Category Archives: cloud nine
It’s like role call. Waiting to hear your name. Waiting to get off the bench on the sidelines and show everybody out in the audience, what you’re made of—to score. There’s ups and down, you feel hope and then rejection when what you’re standing around anxiously for doesn’t show up.
Waiting games can get to you. The adrenaline builds up slowly. You can feel your heart pulse in your ears. You breathe faster. You feel warmer—totally depending on that one person to give you a chance.
I’m writing today because no matter where we are in life we’re always waiting for something. You’re first or last baby to be born. You’re new car you’ve been saving for years to buy. A house? A new job? Maybe a new semester in school to start over again and swear, the next time, you’ll get that A.
I’m waiting. I’m biding my time and continue to write up a storm. I’ve written two short stories and I’ve started my next trilogy. This one’s better. This one is based on a couple of eighth grade girls I tutored back in school.
So I guess my point today is about the next step and what you do when you wait. No matter what step it is, there has to be one and I’m trying to take my own advice—
To continue stepping somewhere—
To keep moving forward no matter what—
And to fill my brain with other things I love—
People were right when they said dreams never came easy.
And if you’re interested in the science formula of waiting, here’s what I found:
S = P – E.
In this formulation, ‘S’ stands for satisfaction, ‘P’ for perception and ‘E’ for expectation.
I hated cleaning my room. My mom would ask me. Of course I’d have to do it. So I’d pick the same standard strategy every time: use the bed. Didn’t matter if I had to squish it and squeeze it so tight something might linger underneath the bed skirt. I’d shove it all under there with some power and I’d do it fast. If I didn’t do it fast, I’d get sucked in to all the neat little toys I’d forgotten about because:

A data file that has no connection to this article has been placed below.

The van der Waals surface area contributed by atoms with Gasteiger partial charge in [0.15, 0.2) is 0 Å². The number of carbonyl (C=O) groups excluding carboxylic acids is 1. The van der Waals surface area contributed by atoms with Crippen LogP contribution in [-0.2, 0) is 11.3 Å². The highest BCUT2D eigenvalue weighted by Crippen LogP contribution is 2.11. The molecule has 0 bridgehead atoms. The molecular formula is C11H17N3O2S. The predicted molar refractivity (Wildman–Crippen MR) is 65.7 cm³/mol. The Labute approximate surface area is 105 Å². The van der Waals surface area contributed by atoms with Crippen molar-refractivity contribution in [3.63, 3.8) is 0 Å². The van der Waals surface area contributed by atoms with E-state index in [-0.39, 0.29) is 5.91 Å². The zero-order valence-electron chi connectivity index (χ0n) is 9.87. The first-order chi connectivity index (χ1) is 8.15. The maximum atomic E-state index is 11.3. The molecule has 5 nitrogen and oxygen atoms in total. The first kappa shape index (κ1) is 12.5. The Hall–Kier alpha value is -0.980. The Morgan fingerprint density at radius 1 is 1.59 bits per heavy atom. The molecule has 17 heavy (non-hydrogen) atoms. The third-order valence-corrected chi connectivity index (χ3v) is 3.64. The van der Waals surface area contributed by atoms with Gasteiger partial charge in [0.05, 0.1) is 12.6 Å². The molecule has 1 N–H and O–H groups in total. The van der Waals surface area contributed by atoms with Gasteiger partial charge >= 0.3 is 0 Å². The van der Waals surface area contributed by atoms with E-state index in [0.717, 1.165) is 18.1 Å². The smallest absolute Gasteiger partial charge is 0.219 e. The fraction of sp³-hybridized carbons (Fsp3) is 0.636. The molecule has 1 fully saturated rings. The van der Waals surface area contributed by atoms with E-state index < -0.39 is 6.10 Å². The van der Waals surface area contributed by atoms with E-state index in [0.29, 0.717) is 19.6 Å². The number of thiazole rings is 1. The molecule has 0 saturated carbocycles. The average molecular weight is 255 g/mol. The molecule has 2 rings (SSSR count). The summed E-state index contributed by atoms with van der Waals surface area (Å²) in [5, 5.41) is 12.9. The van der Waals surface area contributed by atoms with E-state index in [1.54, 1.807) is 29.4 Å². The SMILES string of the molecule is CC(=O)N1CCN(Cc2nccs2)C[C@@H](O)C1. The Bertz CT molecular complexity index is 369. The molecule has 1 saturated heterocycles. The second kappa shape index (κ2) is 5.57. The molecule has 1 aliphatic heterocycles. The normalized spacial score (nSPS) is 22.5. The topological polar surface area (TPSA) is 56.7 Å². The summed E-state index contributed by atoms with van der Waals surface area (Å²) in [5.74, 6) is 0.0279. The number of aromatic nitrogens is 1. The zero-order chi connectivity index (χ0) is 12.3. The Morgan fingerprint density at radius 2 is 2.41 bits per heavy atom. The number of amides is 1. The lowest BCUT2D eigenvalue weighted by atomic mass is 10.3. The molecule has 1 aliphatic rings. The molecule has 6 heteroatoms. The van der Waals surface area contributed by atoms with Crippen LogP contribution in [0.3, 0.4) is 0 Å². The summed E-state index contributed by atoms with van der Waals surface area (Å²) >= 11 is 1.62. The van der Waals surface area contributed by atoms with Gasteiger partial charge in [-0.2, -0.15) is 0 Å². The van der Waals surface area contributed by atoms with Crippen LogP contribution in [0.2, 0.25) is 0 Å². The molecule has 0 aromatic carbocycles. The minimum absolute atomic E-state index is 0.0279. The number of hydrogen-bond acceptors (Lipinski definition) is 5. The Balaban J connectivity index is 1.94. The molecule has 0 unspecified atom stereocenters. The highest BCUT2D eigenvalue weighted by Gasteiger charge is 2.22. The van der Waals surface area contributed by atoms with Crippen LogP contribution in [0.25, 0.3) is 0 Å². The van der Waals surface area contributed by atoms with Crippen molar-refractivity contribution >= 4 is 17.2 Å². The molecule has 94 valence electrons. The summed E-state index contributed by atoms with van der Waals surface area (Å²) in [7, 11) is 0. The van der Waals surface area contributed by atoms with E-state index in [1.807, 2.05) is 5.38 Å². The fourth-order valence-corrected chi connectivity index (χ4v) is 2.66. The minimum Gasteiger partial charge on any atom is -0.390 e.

1) my room was too messy to find them, and
As I grew older, I cleaned my room by sorting. I sorted my stuff into stacks and piles and lined them up on my desk or around a dark corner near the dresser. These stacks would get so tall, they’d shake. I’d have to lean them against the wall. Sometimes they’d fall, but not all the time.
There was one certainty to my strategy of cleaning my room: mom would get so mad she’d go in my room and clean it all up herself. Then I couldn’t find anything.
So here is my thought: What if the way we cleaned our rooms when we were little says something about the way we handle our dreams. They’re both about goals: Cleaning a room vs. chasing a dream. Strategies for one could easily define the strategies in the other.
So how do we reach our goals? How do I figure out how to clean my room? The first step is to slow down and decide if I want to be marginal, or do I want to make this goal really worth something.
I decide I’m sick of marginal. So I take a good look around the room. I compartmentalize—sort –and I get rid of the things I don’t use or need. I decide what amount of time I have and I focus. I might listen to a few favorite tunes as I go, but that’s what I call motivation.
In any case, the main idea here is this: I have to want to really clean up my room; I can’t push it under the bed like I used to. Sounds a lot like chasing dreams to me…